Following Meghan Markle’s debut as part of the British Royal Family, there’s been plenty of discussion around the “Meghan Markle Effect” — that is, the bankability and sustained interest in the Duchess of Sussex’s fashion statements, the power of which was estimated to give the British economy a boost.
While it’s nothing new that royals are looked to as trend setters, Markle is cutting a different kind of fashionable figure from Buckingham Palace.
Since becoming a royal, Markle has demonstrated a keen understanding of how her fashion choices carry significance. Markle’s fashion diplomacy so far has been deft; she’s conscientious in supporting British designers, but also uses her wardrobe choices to pay homage to countries she visits, like Michelle Obama was known for during her time in the White House.
She mixes in affordable pieces from lines like ASOS and & Other Stories with designer labels. And as a self-proclaimed feminist, she often selects female-helmed brands and design houses — most notably, tapping British-born designer Clare Waight-Keller to create her highly anticipated Givenchy wedding gown for her nuptials to Prince Harry this spring.
During her first royal tour as the Duchess of Sussex, Markle used her wardrobe to advocate for a cause that she’s made the case for before: sustainability. While Markle has made headlines for wearing green fashion in the past, the Duchess made a concentrated effort during the royal tour to sport clothing that was made ethically and sustainably.
During her tour of four Commonwealth countries, where she and Prince Harry focused their attention on environmental and conservation efforts, Markle was photographed wearing multiple sustainable fashion labels. Chief among them, there were Rothy black flats, which are made from 100% post-consumer water bottles; Outland denim, organic cotton jeans crafted by seamstresses being paid a living wage; Veja fair trade sneakers constructed out of wild rubber and organic cotton; and a linen Reformation sundress that was created with 11.9 lbs less carbon dioxide than a conventional design, according to the company’s website.
Yael Aflalo, founder and CEO of Reformation, whose sundress sold out soon after Markle was spotted wearing it, says people don’t realize how much what they wear can affect the environment.
“For the average consumer, the impact of fashion on the environment feels abstract and not part of our day-to-day life,” she said, adding that choosing eco-conscious styles is “a small change that adds up to make a big difference.”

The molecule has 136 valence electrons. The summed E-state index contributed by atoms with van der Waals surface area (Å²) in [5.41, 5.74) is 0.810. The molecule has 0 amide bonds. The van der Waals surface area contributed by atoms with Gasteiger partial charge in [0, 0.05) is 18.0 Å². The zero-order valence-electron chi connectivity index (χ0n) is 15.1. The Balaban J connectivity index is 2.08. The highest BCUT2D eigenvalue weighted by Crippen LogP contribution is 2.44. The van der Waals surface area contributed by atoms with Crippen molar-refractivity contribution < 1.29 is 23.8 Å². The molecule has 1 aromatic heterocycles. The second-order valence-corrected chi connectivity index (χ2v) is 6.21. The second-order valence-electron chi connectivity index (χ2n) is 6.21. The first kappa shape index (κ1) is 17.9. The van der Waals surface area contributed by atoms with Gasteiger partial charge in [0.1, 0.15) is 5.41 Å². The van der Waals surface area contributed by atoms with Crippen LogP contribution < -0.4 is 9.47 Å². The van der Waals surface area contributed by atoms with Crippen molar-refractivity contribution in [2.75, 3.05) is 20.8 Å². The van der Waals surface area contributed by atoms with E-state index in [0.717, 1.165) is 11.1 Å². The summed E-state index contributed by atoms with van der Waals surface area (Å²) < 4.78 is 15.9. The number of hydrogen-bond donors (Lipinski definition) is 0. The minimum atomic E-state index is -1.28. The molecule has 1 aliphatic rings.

In this way, Markle’s sartorial advocacy is more than just a style statement made in goodwill. Outland, the brand that created the pair of jeans that Markle wore at least six times during the royal tour, told People that their sales increased 640% within 48 hours of the Duchess wearing the design.
Stylist and brand consultant Rachael Wang believes the Duchess’ wardrobe choices are a thoughtful way of calling attention to what needs to change.
“Fashion from ‘fast’ all the way up to ‘luxury’ has generally ignored the truths that production mindlessly gobbles up precious natural resources, pollutes water, soil and air and takes advantage of laborers,” Wang said. “Not to mention, the trend cycle which promotes consumers to buy more than they will ever have time to wear before the the next trend emerges so that it all ends up in the landfill…I think these conversations are extremely urgent and I’m grateful that Meghan is using her platform to promote brands that are trying to change the irresponsible ways that the fashion industry has always done business.”
Markle’s sustainable fashion choices weren’t just in the labels that she selected, but also in the way that she wore her looks. During the royal tour, Markle chose a navy blue Stella McCartney cape-front dress to the opening ceremony of the Invictus Games in Sydney that she had previously worn to a London concert for the Queen’s birthday. Stella McCartney, who designed Markle’s wedding reception dress, is known for her deep commitment to her design being both eco-friendly and cruelty-free. Markle’s outfit repeat is something that all consumers, royal or not, can easily do.
Those who want to practice sustainability with what they wear can do it with simple choices — no purchase required. Wang advises that consumers repair their clothes as opposed to buying new ones when they wear out and advocates for buying secondhand items, which keeps clothing and accessories out of landfills. She also suggests focusing your closet on your personal style, not a fleeting trend.
“A wardrobe full of feel good staples like this will last a lifetime,” she said. “Then you can sprinkle in a few seasonal additions from brands whose ethos really resonate with your values.”
Céline Semaan, founder and creative director of Slow Factory, a fashion and tech lab centered around environmental and human rights activism, points out that truly sustainable fashion is less about what you buy, but how you live your life.
“Sustainable fashion is a culture — it’s more than a one-off purchase or decision,” Semaan said.